High School Biology/Communicating Ideas

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Scientist to Scientist Communication[edit | edit source]

Scientific Articles[edit | edit source]

Scientists often share their work by publishing an article about it in a scientific journal. Other researchers in the field read these journals to inform their own work and think of new ways to advance the field. Scientific articles have a certain format that includes the following parts (not always in the exact same order):

  • Title: a 'headline' that gives the reader an idea of what the article is about.
  • Authors: a list of all authors and contributors involved in the research, including the schools or organizations they work or study in.
  • Abstract: a short overview of the article, usually one paragraph long. These summaries are helpful for quickly introducing the subject of the work, what experiments were conducted, and any major findings.
  • Introduction: gives historical context for the study, describing previous published findings in the field that lead up to the current question the authors are trying to answer. This is often done in an 'upside-down triangle' format, going from broad ideas and narrowing it down to the specific topic of the study.
  • Materials and Methods: describes how the researchers carried out their experiments, how they measured and analyzed their data, and what equipment and lab materials they used to do this. These descriptions should be very detailed and specific, so that other researchers can do the same experiments and see if they get similar results (this is known as reproducibility). This section functions like a recipe that shows other what steps to take to (ideally) achieve the same outcomes.
  • Results: describes the results of the experiments. Collected data should be shown as graphs, diagrams, tables, charts, or images. Often, several of these are grouped together in one figure to show a major point or finding. All important elements should be labeled to make the graphics easy to understand. Figures often have short descriptions below them, called legends, that describe what is being shown. In the actual results paragraphs, the authors interpret the figures and describe any patterns they found from the data, and often discuss statistical analyses and their results.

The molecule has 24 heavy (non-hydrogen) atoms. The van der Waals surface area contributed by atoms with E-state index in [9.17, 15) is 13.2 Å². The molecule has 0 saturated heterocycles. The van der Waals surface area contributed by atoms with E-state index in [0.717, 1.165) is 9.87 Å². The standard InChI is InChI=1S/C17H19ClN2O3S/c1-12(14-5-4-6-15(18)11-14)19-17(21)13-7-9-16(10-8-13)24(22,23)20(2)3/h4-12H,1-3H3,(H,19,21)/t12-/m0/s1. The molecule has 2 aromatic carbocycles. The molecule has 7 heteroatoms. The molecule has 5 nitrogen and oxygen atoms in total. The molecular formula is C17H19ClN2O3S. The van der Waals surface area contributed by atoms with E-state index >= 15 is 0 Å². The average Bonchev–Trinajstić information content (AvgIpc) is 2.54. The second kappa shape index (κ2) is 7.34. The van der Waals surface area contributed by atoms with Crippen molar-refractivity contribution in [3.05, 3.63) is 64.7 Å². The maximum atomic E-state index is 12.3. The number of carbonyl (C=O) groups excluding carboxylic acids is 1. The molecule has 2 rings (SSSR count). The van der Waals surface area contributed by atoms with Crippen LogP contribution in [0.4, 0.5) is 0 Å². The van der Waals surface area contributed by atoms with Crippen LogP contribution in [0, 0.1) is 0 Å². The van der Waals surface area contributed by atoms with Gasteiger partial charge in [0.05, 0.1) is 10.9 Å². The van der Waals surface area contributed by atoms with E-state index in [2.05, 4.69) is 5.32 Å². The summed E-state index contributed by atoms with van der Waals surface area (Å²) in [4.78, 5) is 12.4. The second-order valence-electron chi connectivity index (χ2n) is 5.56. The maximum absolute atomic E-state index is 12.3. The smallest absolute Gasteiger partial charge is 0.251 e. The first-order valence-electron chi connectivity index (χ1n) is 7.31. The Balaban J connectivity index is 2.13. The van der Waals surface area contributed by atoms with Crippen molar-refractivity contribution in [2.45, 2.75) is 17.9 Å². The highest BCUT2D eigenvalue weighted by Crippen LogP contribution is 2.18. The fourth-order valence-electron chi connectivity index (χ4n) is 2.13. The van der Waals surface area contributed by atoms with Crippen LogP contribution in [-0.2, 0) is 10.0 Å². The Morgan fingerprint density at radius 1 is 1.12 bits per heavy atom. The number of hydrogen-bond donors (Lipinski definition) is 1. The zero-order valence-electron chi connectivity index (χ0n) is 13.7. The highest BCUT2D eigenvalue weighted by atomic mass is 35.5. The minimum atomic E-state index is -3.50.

• Discussion and/or Conclusion: expands on the results and convinces the reader of their significance, and describes implications for the field. This can follow a 'pyramid' format, where the researchers discuss their specific results and expand on them to connect them to other related studies. For example, researchers can talk about whether their findings agree with or contradict similar studies, support a hypothesis, or if they found something new that hasn't been seen before. Based on their results, authors will often give suggestions for further studies that can be conducted or ways to their research can be applied. These are known as future directions.
  • References: often the last part of a paper, this section lists the sources cited (usually the other studies they mentioned in the article). The way these citations are formatted may differ based on the specific journal's requirements.

Peer review[edit | edit source]

When scientists do research and share their findings, their conclusions must be well-thought out and logical. To ensure this, their work is reviewed by fellow scientists before being published. This process is known as peer review.

Authors typically ask experts in the same area of study to assess their work. The reviewers help the authors identify flaws or mistakes and make suggestions to improve the study before it is shared with the rest of the scientific community. This makes sure that the research is reliable, accurate according the field, and useful for other researchers who may want to build off their work.

However, reviewers do not have full access the authors' data, so it is assumed that the work submitted for peer review is legitimate and honest. The peer review process is not designed to detect fraud.

This material was adapted from the original CK-12 book. This work is licensed under the Creative Commons Attribution-Share Alike 3.0 United States License.